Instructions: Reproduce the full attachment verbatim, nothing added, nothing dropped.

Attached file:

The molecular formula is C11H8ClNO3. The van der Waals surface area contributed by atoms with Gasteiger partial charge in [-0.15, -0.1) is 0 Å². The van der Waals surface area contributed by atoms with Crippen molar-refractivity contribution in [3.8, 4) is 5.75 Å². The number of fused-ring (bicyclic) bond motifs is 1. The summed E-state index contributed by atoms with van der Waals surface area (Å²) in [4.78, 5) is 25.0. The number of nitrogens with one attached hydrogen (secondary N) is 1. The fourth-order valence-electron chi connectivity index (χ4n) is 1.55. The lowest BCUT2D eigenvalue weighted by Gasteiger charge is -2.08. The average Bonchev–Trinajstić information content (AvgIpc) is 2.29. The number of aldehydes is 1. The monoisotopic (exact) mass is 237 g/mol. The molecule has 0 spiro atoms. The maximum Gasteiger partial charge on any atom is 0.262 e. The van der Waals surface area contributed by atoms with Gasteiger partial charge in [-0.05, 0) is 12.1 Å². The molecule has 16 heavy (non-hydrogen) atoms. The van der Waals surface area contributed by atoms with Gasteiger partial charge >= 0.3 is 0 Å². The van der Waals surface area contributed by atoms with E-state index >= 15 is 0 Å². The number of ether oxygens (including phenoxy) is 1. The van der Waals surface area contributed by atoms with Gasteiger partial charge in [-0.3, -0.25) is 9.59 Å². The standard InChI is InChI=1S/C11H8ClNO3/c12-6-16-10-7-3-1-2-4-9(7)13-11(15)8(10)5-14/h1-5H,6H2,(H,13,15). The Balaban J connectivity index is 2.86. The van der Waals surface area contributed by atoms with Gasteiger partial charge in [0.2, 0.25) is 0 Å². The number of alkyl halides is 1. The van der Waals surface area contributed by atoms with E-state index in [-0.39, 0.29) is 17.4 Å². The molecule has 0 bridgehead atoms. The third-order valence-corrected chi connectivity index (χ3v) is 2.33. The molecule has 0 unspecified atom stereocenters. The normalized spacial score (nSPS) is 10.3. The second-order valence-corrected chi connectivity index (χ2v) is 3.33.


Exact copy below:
The molecular formula is C11H8ClNO3. The van der Waals surface area contributed by atoms with Gasteiger partial charge in [-0.15, -0.1) is 0 Å². The van der Waals surface area contributed by atoms with Crippen molar-refractivity contribution in [3.8, 4) is 5.75 Å². The number of fused-ring (bicyclic) bond motifs is 1. The summed E-state index contributed by atoms with van der Waals surface area (Å²) in [4.78, 5) is 25.0. The number of nitrogens with one attached hydrogen (secondary N) is 1. The fourth-order valence-electron chi connectivity index (χ4n) is 1.55. The lowest BCUT2D eigenvalue weighted by Gasteiger charge is -2.08. The average Bonchev–Trinajstić information content (AvgIpc) is 2.29. The number of aldehydes is 1. The monoisotopic (exact) mass is 237 g/mol. The molecule has 0 spiro atoms. The maximum Gasteiger partial charge on any atom is 0.262 e. The van der Waals surface area contributed by atoms with Gasteiger partial charge in [-0.05, 0) is 12.1 Å². The molecule has 16 heavy (non-hydrogen) atoms. The van der Waals surface area contributed by atoms with Gasteiger partial charge >= 0.3 is 0 Å². The van der Waals surface area contributed by atoms with E-state index >= 15 is 0 Å². The number of ether oxygens (including phenoxy) is 1. The van der Waals surface area contributed by atoms with Gasteiger partial charge in [-0.3, -0.25) is 9.59 Å². The standard InChI is InChI=1S/C11H8ClNO3/c12-6-16-10-7-3-1-2-4-9(7)13-11(15)8(10)5-14/h1-5H,6H2,(H,13,15). The Balaban J connectivity index is 2.86. The van der Waals surface area contributed by atoms with Gasteiger partial charge in [0.2, 0.25) is 0 Å². The number of alkyl halides is 1. The van der Waals surface area contributed by atoms with E-state index in [-0.39, 0.29) is 17.4 Å². The molecule has 0 bridgehead atoms. The third-order valence-corrected chi connectivity index (χ3v) is 2.33. The molecule has 0 unspecified atom stereocenters. The normalized spacial score (nSPS) is 10.3. The second-order valence-corrected chi connectivity index (χ2v) is 3.33.